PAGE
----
GPS module, long ANT wire

i recently got this GPS module., its was working fine in 3.3V and got sattelites fix very fast.

In my current project i need to transfer the ANT outside of the plastic Box i have , So i cut the wire and i solder an extra long cable 10cm , i made the connections very good,
the problem is that i get response from GPS UBLOX module , but i got no sattelites, is like the ant is not workign any more, and i am thinking that maybe the current isn’t enough sould i try powering it with 5v…is this cable working like attenuator?

(This module Supports 3.3v-5V)

Unless you use good quality RF SMA connectors and coax cable with low attenation at GPS frequencies you very well could get worst or no reception then just leaving it on board inside case. The greater then 1GHz frequency that GPS uses almost an art form to design and build antenna, lead wire, (software type would just not understand :wink: ). Be aware on those external GPS antennas that there is a + DC voltage needed on the wire to power the internal RF amplifier in active antennas and not for passive antennas.

Lefty

Thanks Lefty , so i was thinking very wrong when i decide to extend it , it is just not possible

i will solder the same type cable as the stock one, but sorter , as sorter as possible ,
then i will transfer the entire module where i want it , and i will extend the 3v,gnd,tx,rx connectors

Do you think it will operate normal again , or i have to purchace a new replacement ant?

Unfortunately, without special tools it is very difficult to repair that type of antenna cable and have it function as well as when it was new.

Show a picture of the soldering and tell us what kind of cable you used, then we can give a guess on if you destroyed the module.

Extending GPS antennas with cable is always a very, very bad idea. That is why almost all GPS antenna have the electronics embedded, and the cable running from them is just for power and the serial NMEA stream. This you can run many feets without issue. No quite so with 1 GHz+ signals.

// Per.

Zapro:
Show a picture of the soldering and tell us what kind of cable you used, then we can give a guess on if you destroyed the module.

Extending GPS antennas with cable is always a very, very bad idea. That is why almost all GPS antenna have the electronics embedded, and the cable running from them is just for power and the serial NMEA stream. This you can run many feets without issue. No quite so with 1 GHz+ signals.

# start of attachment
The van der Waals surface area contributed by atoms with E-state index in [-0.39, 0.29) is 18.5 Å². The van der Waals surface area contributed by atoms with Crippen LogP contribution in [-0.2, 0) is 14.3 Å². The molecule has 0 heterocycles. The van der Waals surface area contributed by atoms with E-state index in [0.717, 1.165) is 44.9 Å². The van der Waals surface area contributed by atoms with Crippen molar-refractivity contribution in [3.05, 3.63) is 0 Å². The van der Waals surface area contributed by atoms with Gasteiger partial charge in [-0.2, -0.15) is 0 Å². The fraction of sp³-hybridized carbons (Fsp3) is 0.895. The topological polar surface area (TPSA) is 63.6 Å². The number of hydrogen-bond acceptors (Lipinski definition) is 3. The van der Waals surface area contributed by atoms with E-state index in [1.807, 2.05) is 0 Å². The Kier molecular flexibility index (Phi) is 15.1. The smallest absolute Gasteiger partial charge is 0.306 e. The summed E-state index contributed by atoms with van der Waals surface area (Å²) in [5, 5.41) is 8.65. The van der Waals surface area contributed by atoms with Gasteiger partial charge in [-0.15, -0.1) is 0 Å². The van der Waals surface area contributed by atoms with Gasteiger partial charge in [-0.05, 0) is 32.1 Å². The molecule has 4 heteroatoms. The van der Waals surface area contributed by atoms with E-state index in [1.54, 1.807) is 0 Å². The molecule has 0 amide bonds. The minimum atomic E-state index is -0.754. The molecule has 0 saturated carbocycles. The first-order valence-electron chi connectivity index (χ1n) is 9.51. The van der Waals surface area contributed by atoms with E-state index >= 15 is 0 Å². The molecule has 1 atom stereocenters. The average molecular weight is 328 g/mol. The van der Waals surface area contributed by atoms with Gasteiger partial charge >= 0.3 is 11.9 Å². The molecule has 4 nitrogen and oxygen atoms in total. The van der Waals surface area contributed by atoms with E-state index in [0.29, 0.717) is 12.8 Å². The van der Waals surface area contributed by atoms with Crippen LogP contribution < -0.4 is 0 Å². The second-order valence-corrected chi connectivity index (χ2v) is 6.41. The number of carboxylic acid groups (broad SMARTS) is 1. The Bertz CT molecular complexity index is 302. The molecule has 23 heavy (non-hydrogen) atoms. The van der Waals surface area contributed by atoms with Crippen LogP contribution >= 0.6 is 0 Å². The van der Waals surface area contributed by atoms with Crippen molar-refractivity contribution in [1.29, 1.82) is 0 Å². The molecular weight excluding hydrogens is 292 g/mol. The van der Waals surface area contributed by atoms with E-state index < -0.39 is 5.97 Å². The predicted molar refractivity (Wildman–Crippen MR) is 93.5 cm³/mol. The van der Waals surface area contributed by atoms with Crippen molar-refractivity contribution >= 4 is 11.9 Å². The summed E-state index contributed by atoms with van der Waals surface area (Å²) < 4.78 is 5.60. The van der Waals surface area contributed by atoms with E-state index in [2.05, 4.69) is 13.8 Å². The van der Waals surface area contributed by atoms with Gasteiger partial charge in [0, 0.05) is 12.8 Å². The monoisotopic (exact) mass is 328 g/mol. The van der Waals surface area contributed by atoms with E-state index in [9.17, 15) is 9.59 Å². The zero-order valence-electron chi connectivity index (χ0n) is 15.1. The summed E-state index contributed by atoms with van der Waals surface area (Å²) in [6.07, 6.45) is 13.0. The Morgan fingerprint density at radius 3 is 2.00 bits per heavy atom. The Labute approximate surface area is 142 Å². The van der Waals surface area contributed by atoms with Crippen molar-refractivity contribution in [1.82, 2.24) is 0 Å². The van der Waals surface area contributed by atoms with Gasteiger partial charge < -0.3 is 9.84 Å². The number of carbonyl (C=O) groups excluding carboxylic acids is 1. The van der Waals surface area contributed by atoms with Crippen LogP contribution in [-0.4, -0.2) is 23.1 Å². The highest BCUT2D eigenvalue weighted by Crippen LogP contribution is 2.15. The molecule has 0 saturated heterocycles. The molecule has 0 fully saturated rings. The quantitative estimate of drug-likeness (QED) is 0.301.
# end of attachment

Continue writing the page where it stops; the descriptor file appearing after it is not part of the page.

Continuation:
// Per.

I don't agree with that statement. While most modern GPS antenna modules are 'active' in that the have internal RF amplifiers to amplify and filter the GPS RF signal (that is why they require a positive DC voltage applied to the center pin) they do not have the circuitry that can process/decode the RF signal and generate a NMEA stream, that is the function of the board the active antenna is cabled to.

Lefty

I think he means take the entire GPS module with antenna and circuitry, put it in a sealed box, and put it outside.

So, as he says, only power, ground, and data are required to run a long distance.

polymorph:
I think he means take the entire GPS module with antenna and circuitry, put it in a sealed box, and put it outside.
Maybe, but he stated " That is why almost all GPS antenna have the electronics embedded....."
So, as he says, only power, ground, and data are required to run a long distance.

Sending arduino TTL level serial data has limits to how long and/or how fast before data becomes a problem. Line driver/receiver chips can extend the distance.

You can safely extend the serial TTL connection without an extra transceiver if some care is used.

I think the default data rate for NMEA data is 4800 baud which is slow. Use shielded twisted pair like CAT5e and you should be able to get 50' - 100' without using additional transceivers.

Connect RX and gnd to one pair and TX and gnd to the other pair. Do not put RX and TX on one pair. They do not share return currents. Meaning that the the TX signal wire would try to use the RX signal wire as part of the return path and a little bit of the signals will appear on the wrong wire, called crosstalk. At some point that would cause problems. Connect power and ground through the extra pairs that are not being used for data.

I have done something like this before with a GPS receiver and it worked well. I do not remember the exact distance but it worked over a longer distance than expected.

If it does not work and you need it to work over longer distances at higher speeds, you can use the same CAT5e and add a DS8921 transceiver.

MIDI transceivers also give long distances, good noise immunity and they are inexpensive to build. I understand that MIDI is still used for wiring stage lighting controllers.

GPS is at 1.5GHz and 1.2GHz. RG6 and F connectors from the local hardware-mart would probably be (barely) useable for short runs at this frequency. The GPS unit is most likely matched to 50-ohms. 75-ohm cabling would not be too terrible a match. If you built a good antenna, I could see it working at the end of 10m of RG6 without too much trouble. Here's a possible fixed outdoor antenna design:

If you went farther afield than Home Depot, you could lay your hands on LMR400 and SMA or N connectors that would be better suited.

I'd like to see pix of what the O/P was attempting.

Sounds like a minimum requirement is teflon insulated silver-plated coax (low loss
at GHz frequencies) and good impedance-matched joins (with thin coax that's real
tricky without using the right kind of coax connector).

GPS signals are close to the noise-floor, you cannot afford to attenuate them more
than a fraction.

i repair it successfully with a spare cable for ANTs ...